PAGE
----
sun 19/11/2017

Classical CDs Weekly: Jean Barraqué, Haydn, Mozart, Michael Tilson Thomas | reviews, news & interviews

Classical CDs Weekly: Jean Barraqué, Haydn, Mozart, Michael Tilson Thomas

Classical CDs Weekly: Jean Barraqué, Haydn, Mozart, Michael Tilson Thomas

French modernism, classical piano concertos and a delectable collection of orchestral miniatures

Alexandre Tharaud takes a break

 

Jean Barraqué: Sonate pour piano Roger Woodward (Celestial Harmonies)

An important reissue of a recording originally released in the early 1970s is made even more compelling by the booklet, in which pianist Roger Woodward recalls the time he spent working with the French composer Jean Barraqué: his detailed account is compelling, fascinating and a joy to read. Several aspects of Barraqué's personality sound beyond parody – the chain smoking, the peculiar dietary requirements and the crepuscular lifestyle. But he was, without doubt, a major figure – a wannabe priest who enrolled as a 20-year old in Messaien's composition class in 1948 along with Boulez. Intensely self critical, his published works amount to just a few hours – of which this 1952 Piano Sonata is the most imposing and revered. It's been described as one of the most important piano sonatas since Beethoven, and Woodward refers to it as being “among the handful of masterpieces from the 20th century that will survive style and time”. Barraqué was a self-described profilerating serialist, his tone-rows gradually evolving and developing over the span of a work.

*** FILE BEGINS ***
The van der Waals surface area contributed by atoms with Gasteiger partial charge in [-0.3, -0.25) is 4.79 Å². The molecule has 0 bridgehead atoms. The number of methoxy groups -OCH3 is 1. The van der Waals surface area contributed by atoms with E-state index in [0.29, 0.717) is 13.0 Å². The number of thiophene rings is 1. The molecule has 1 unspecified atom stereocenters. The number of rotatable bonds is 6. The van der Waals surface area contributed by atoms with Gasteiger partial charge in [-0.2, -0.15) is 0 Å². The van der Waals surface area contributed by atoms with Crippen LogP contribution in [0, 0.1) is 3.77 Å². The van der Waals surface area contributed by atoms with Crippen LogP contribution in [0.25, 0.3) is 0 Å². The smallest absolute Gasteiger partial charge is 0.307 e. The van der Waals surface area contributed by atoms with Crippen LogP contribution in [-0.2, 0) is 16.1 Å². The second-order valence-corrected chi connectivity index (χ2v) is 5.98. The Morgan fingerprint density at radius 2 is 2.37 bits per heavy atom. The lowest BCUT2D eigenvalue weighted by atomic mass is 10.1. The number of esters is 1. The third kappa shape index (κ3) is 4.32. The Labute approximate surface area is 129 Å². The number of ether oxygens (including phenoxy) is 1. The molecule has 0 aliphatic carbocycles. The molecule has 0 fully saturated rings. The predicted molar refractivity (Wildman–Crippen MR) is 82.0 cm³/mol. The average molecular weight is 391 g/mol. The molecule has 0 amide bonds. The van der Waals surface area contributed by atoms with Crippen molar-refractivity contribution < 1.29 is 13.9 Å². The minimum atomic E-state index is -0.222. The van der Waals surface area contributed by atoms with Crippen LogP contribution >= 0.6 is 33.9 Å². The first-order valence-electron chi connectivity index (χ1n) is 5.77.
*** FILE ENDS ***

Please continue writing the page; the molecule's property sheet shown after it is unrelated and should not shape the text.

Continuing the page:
No doubt you'll be wondering how much of this information it's necessary to digest before sitting down to absorb this huge sonata, lasting 48 minutes here. My advice would be to dive in – this isn't conventionally accessible music, but Woodward's technical brilliance and cerebral authority should be enough to make you cast aside any doubts. The extravagant gestures which open the first movement are thrilling, making the work's slow downward trajectory more emotionally devastating; Barraqué's enormous second movement ends with a spare, macabre stuttering into silence. Extraordinary music, and this 1972 recording, made under the composer's supervision, is a definitive one. Barraqué died, aged just 45, in 1973. Roger Woodward, happily, is still going strong, and celebrates his 72nd birthday today.